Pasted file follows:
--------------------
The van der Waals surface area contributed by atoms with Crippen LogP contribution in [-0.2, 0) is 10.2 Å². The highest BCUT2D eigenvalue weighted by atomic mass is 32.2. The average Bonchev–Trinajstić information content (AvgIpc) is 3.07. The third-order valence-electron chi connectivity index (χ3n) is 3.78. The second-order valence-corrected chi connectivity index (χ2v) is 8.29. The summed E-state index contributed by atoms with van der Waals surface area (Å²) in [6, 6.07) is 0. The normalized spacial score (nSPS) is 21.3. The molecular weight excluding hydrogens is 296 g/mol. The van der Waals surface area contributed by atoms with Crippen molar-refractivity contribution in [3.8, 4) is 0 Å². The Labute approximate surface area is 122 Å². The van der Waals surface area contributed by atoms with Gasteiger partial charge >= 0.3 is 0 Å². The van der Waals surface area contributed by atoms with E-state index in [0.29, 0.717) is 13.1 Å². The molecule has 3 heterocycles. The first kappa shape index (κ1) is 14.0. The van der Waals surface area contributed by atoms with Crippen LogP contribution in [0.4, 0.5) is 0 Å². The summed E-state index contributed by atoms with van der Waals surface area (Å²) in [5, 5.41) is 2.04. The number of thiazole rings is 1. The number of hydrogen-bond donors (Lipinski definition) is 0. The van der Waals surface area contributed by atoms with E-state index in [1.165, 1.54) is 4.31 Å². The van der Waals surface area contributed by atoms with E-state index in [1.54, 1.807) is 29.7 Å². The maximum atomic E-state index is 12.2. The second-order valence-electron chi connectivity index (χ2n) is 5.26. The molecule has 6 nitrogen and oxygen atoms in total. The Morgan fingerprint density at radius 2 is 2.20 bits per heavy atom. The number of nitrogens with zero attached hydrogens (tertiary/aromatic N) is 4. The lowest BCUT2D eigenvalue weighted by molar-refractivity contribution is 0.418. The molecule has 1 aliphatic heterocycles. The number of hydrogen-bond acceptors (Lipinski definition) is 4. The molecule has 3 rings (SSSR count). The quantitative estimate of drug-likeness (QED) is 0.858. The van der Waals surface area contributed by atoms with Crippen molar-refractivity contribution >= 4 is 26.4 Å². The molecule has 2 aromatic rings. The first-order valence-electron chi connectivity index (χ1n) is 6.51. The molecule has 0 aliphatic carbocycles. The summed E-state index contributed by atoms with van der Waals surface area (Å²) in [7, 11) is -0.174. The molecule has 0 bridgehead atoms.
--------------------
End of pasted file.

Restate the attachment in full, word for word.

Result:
The van der Waals surface area contributed by atoms with Crippen LogP contribution in [-0.2, 0) is 10.2 Å². The highest BCUT2D eigenvalue weighted by atomic mass is 32.2. The average Bonchev–Trinajstić information content (AvgIpc) is 3.07. The third-order valence-electron chi connectivity index (χ3n) is 3.78. The second-order valence-corrected chi connectivity index (χ2v) is 8.29. The summed E-state index contributed by atoms with van der Waals surface area (Å²) in [6, 6.07) is 0. The normalized spacial score (nSPS) is 21.3. The molecular weight excluding hydrogens is 296 g/mol. The van der Waals surface area contributed by atoms with Crippen molar-refractivity contribution in [3.8, 4) is 0 Å². The Labute approximate surface area is 122 Å². The van der Waals surface area contributed by atoms with Gasteiger partial charge >= 0.3 is 0 Å². The van der Waals surface area contributed by atoms with E-state index in [0.29, 0.717) is 13.1 Å². The molecule has 3 heterocycles. The first kappa shape index (κ1) is 14.0. The van der Waals surface area contributed by atoms with Crippen LogP contribution in [0.4, 0.5) is 0 Å². The summed E-state index contributed by atoms with van der Waals surface area (Å²) in [5, 5.41) is 2.04. The number of thiazole rings is 1. The number of hydrogen-bond donors (Lipinski definition) is 0. The van der Waals surface area contributed by atoms with E-state index in [1.165, 1.54) is 4.31 Å². The van der Waals surface area contributed by atoms with E-state index in [1.54, 1.807) is 29.7 Å². The maximum atomic E-state index is 12.2. The second-order valence-electron chi connectivity index (χ2n) is 5.26. The molecule has 6 nitrogen and oxygen atoms in total. The Morgan fingerprint density at radius 2 is 2.20 bits per heavy atom. The number of nitrogens with zero attached hydrogens (tertiary/aromatic N) is 4. The lowest BCUT2D eigenvalue weighted by molar-refractivity contribution is 0.418. The molecule has 1 aliphatic heterocycles. The number of hydrogen-bond acceptors (Lipinski definition) is 4. The molecule has 3 rings (SSSR count). The quantitative estimate of drug-likeness (QED) is 0.858. The van der Waals surface area contributed by atoms with Crippen molar-refractivity contribution >= 4 is 26.4 Å². The molecule has 2 aromatic rings. The first-order valence-electron chi connectivity index (χ1n) is 6.51. The molecule has 0 aliphatic carbocycles. The summed E-state index contributed by atoms with van der Waals surface area (Å²) in [7, 11) is -0.174. The molecule has 0 bridgehead atoms.